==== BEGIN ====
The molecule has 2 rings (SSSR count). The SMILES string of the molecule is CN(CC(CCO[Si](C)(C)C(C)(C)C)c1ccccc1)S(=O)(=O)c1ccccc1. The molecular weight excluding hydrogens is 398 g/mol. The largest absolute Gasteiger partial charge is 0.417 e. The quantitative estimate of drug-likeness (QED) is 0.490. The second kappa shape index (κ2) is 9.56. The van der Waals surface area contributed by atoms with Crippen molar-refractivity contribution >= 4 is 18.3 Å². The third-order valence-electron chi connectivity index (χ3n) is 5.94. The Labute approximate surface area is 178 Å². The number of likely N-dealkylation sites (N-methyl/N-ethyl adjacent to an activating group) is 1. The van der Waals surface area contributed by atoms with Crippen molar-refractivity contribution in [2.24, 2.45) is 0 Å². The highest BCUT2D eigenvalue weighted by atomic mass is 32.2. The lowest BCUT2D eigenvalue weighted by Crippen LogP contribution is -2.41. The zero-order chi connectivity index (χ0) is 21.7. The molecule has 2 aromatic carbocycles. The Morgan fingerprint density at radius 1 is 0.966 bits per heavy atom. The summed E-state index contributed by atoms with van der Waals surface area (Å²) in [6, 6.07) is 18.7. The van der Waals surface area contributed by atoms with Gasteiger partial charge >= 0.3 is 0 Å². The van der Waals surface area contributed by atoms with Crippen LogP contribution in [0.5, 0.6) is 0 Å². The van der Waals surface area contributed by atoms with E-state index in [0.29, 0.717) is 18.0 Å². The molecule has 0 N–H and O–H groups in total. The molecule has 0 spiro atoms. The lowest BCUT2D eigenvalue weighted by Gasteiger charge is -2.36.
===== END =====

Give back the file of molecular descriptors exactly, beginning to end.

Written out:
The molecule has 2 rings (SSSR count). The SMILES string of the molecule is CN(CC(CCO[Si](C)(C)C(C)(C)C)c1ccccc1)S(=O)(=O)c1ccccc1. The molecular weight excluding hydrogens is 398 g/mol. The largest absolute Gasteiger partial charge is 0.417 e. The quantitative estimate of drug-likeness (QED) is 0.490. The second kappa shape index (κ2) is 9.56. The van der Waals surface area contributed by atoms with Crippen molar-refractivity contribution >= 4 is 18.3 Å². The third-order valence-electron chi connectivity index (χ3n) is 5.94. The Labute approximate surface area is 178 Å². The number of likely N-dealkylation sites (N-methyl/N-ethyl adjacent to an activating group) is 1. The van der Waals surface area contributed by atoms with Crippen molar-refractivity contribution in [2.24, 2.45) is 0 Å². The highest BCUT2D eigenvalue weighted by atomic mass is 32.2. The lowest BCUT2D eigenvalue weighted by Crippen LogP contribution is -2.41. The zero-order chi connectivity index (χ0) is 21.7. The molecule has 2 aromatic carbocycles. The Morgan fingerprint density at radius 1 is 0.966 bits per heavy atom. The summed E-state index contributed by atoms with van der Waals surface area (Å²) in [6, 6.07) is 18.7. The van der Waals surface area contributed by atoms with Gasteiger partial charge >= 0.3 is 0 Å². The van der Waals surface area contributed by atoms with Crippen LogP contribution in [0.5, 0.6) is 0 Å². The van der Waals surface area contributed by atoms with E-state index in [0.29, 0.717) is 18.0 Å². The molecule has 0 N–H and O–H groups in total. The molecule has 0 spiro atoms. The lowest BCUT2D eigenvalue weighted by Gasteiger charge is -2.36.